If you walk through the Kazakh capital of Astana along the route of the river Ishim this time of year, you will find the frozen surface busy with cross-country skiers and skaters. Walk further from the centre and you might spot some strange forms punctuating the river snowscape. This is exactly how Detroit-based photographer Aleksey Kondratyev came to discover Astana’s ice fishermen, who brave -40C and freezing winds for a day spent in solitude waiting meditatively for a tug on the line.
“I came across the ice fishers while I was traveling through the former Soviet Republics of Central Asia working on a different body of work, Formations. During the initial trip I spent two weeks in Astana, a high-rise futuristic city that was built in the 1990s shortly after Kazakhstan became independent. I came upon the fishermen by accident, and began photographing them on the side. The following year I returned to Kazakhstan and spent a month in January focusing solely on the ice fishers,” says Kondratyev, who was born in neighbouring Kyrgyzstan.
Astana is the second coldest capital in the world, and the only bit of shelter separating the fishermen from the extreme conditions is a single sheet of plastic, made of discarded trash or recycled rice bags. Kondratyev was drawn to the makeshift cocoons which, shot against the snow, appear as abstract shapes on a white canvas. Much of the time the photographer’s curiosity was met with complete surprise by their inhabitants. “It was funny, at first many of the guys were reluctant when I would ask to photograph them because they thought I wanted to take a portrait of them. After I explained that I just wanted to photograph their tents — they thought it was a strange request to want to photograph something that to them seemed so banal and utilitarian — they were happy to let me take the photos,” says the photographer, who equipped himself with lots of layers and thick, woollen gloves to shoot the story.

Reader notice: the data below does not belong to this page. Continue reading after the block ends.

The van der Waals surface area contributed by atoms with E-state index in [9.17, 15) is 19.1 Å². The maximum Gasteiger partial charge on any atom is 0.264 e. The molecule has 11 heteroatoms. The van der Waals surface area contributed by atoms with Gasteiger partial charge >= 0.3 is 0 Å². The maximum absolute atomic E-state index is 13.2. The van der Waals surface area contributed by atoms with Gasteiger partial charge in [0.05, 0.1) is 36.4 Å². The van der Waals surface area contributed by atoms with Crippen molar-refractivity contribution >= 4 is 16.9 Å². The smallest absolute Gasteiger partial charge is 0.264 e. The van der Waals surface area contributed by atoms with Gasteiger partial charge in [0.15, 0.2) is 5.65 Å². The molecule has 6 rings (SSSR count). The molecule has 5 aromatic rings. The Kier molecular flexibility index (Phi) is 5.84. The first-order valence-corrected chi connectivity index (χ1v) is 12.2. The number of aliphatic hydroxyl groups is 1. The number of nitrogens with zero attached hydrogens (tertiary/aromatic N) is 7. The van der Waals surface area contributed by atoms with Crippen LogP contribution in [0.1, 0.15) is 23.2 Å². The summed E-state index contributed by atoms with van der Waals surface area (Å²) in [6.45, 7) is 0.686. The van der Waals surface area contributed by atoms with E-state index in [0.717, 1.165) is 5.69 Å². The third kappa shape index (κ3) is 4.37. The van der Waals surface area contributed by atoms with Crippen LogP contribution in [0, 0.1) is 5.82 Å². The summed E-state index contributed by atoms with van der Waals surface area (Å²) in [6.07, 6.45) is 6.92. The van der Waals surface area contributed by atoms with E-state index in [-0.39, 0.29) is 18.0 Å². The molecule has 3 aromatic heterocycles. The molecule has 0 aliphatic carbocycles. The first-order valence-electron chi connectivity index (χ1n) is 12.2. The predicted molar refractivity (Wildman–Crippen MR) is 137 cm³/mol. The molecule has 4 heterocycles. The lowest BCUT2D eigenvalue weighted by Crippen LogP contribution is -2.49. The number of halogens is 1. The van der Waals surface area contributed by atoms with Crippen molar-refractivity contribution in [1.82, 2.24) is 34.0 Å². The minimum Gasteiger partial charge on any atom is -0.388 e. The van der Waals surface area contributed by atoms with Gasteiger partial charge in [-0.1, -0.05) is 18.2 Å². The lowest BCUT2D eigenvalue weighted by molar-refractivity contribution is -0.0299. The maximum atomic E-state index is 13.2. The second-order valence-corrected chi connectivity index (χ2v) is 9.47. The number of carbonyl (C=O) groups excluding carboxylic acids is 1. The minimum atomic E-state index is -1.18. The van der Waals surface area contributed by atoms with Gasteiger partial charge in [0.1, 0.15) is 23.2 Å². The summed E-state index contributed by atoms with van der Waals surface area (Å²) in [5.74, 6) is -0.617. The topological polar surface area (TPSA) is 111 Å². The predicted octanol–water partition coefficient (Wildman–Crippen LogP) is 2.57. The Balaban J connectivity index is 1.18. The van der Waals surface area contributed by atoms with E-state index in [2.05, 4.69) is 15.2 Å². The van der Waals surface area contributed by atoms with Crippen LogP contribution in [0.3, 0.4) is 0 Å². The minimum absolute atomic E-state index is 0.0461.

For his series Formations, Kondratyev took a sweeping view over the vast territory of Central Asia to find out how these former Soviet countries have developed since gaining their independence. By contrast, these enigmatic portraits hint at Kazakhstan’s past. As the photographer explains, “the Ishim river bisects the center of Astana and divides it between the older part of the city (built when Astana was not yet the capital, but Tselinograd, a small grain-producing village that was part of the Virgin Lands Campaign initiated by Nikita Khrushchev in the 1950s and 60s) and the newer part.” The fishermen are caught in a liminal zone between the city’s polar identities.
“A lot of the men I talked to were older, and have been living in Astana since it was Tselinograd. Most were made to move as part of government-mandated labor resettlement programs with their families to work on fields harvesting grain for the Virgin Lands Campaign,” he continues. Now, living in high rises in the older part of the Astana, they go out on to the river and detach themselves from the rest of the city. Are they isolated from modern, multi-billion-dollar Astana? In Kondratyev’s view, these fishermen are following the heritage of their ancestors. “Kazakhstan was once a nomadic country, and vestiges of that way of life still exist despite the country’s embrace of modernity. These ice fishers improvise and adapt to their environment in ingenious ways, just as their forebears did,” writes the photographer.